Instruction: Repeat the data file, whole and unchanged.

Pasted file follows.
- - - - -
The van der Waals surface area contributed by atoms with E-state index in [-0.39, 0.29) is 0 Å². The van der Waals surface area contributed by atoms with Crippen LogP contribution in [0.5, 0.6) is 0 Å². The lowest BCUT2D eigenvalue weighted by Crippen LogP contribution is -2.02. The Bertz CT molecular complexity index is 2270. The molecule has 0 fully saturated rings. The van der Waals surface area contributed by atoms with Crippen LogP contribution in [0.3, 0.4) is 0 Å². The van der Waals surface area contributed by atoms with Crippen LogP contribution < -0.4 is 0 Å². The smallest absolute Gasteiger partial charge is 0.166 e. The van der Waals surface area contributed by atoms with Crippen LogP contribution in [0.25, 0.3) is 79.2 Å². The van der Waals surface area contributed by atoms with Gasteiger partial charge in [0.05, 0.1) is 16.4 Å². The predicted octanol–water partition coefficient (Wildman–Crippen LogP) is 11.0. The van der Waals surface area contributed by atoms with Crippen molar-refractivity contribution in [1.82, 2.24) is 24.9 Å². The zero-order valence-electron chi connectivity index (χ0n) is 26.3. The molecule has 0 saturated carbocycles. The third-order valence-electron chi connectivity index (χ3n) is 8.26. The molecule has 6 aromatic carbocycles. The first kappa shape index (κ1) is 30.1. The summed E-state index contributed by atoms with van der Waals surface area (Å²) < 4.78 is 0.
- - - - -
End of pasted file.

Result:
The van der Waals surface area contributed by atoms with E-state index in [-0.39, 0.29) is 0 Å². The van der Waals surface area contributed by atoms with Crippen LogP contribution in [0.5, 0.6) is 0 Å². The lowest BCUT2D eigenvalue weighted by Crippen LogP contribution is -2.02. The Bertz CT molecular complexity index is 2270. The molecule has 0 fully saturated rings. The van der Waals surface area contributed by atoms with Crippen LogP contribution in [0.3, 0.4) is 0 Å². The van der Waals surface area contributed by atoms with Crippen LogP contribution < -0.4 is 0 Å². The smallest absolute Gasteiger partial charge is 0.166 e. The van der Waals surface area contributed by atoms with Crippen LogP contribution in [0.25, 0.3) is 79.2 Å². The van der Waals surface area contributed by atoms with Gasteiger partial charge in [0.05, 0.1) is 16.4 Å². The predicted octanol–water partition coefficient (Wildman–Crippen LogP) is 11.0. The van der Waals surface area contributed by atoms with Crippen molar-refractivity contribution in [1.82, 2.24) is 24.9 Å². The zero-order valence-electron chi connectivity index (χ0n) is 26.3. The molecule has 0 saturated carbocycles. The third-order valence-electron chi connectivity index (χ3n) is 8.26. The molecule has 6 aromatic carbocycles. The first kappa shape index (κ1) is 30.1. The summed E-state index contributed by atoms with van der Waals surface area (Å²) < 4.78 is 0.